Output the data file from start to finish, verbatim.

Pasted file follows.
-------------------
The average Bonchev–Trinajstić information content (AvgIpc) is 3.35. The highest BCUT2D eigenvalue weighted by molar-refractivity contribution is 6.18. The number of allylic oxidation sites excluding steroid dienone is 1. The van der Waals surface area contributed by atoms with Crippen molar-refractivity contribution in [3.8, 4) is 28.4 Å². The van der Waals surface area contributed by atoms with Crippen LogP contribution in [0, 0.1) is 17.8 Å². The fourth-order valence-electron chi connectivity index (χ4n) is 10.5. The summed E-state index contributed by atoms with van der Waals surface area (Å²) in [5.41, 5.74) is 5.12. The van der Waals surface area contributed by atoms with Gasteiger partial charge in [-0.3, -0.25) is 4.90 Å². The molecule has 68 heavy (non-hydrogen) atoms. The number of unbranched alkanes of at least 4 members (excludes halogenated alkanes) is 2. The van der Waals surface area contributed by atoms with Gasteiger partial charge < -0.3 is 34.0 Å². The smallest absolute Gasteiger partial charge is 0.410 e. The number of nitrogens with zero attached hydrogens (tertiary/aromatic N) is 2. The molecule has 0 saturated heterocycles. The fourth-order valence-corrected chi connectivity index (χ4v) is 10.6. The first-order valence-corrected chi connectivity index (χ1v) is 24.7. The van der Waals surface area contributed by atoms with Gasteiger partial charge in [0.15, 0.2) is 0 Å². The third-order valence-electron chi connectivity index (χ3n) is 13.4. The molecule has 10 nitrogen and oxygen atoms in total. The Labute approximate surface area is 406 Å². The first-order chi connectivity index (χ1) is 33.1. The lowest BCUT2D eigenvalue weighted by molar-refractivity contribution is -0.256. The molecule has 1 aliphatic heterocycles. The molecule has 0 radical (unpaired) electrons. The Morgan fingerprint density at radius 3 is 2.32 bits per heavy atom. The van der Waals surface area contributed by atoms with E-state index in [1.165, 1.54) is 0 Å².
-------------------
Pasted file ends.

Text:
The average Bonchev–Trinajstić information content (AvgIpc) is 3.35. The highest BCUT2D eigenvalue weighted by molar-refractivity contribution is 6.18. The number of allylic oxidation sites excluding steroid dienone is 1. The van der Waals surface area contributed by atoms with Crippen molar-refractivity contribution in [3.8, 4) is 28.4 Å². The van der Waals surface area contributed by atoms with Crippen LogP contribution in [0, 0.1) is 17.8 Å². The fourth-order valence-electron chi connectivity index (χ4n) is 10.5. The summed E-state index contributed by atoms with van der Waals surface area (Å²) in [5.41, 5.74) is 5.12. The van der Waals surface area contributed by atoms with Gasteiger partial charge in [-0.3, -0.25) is 4.90 Å². The molecule has 68 heavy (non-hydrogen) atoms. The number of unbranched alkanes of at least 4 members (excludes halogenated alkanes) is 2. The van der Waals surface area contributed by atoms with Gasteiger partial charge < -0.3 is 34.0 Å². The smallest absolute Gasteiger partial charge is 0.410 e. The number of nitrogens with zero attached hydrogens (tertiary/aromatic N) is 2. The molecule has 0 saturated heterocycles. The fourth-order valence-corrected chi connectivity index (χ4v) is 10.6. The first-order valence-corrected chi connectivity index (χ1v) is 24.7. The van der Waals surface area contributed by atoms with Gasteiger partial charge in [0.15, 0.2) is 0 Å². The third-order valence-electron chi connectivity index (χ3n) is 13.4. The molecule has 10 nitrogen and oxygen atoms in total. The Labute approximate surface area is 406 Å². The first-order chi connectivity index (χ1) is 33.1. The lowest BCUT2D eigenvalue weighted by molar-refractivity contribution is -0.256. The molecule has 1 aliphatic heterocycles. The molecule has 0 radical (unpaired) electrons. The Morgan fingerprint density at radius 3 is 2.32 bits per heavy atom. The van der Waals surface area contributed by atoms with E-state index in [1.165, 1.54) is 0 Å².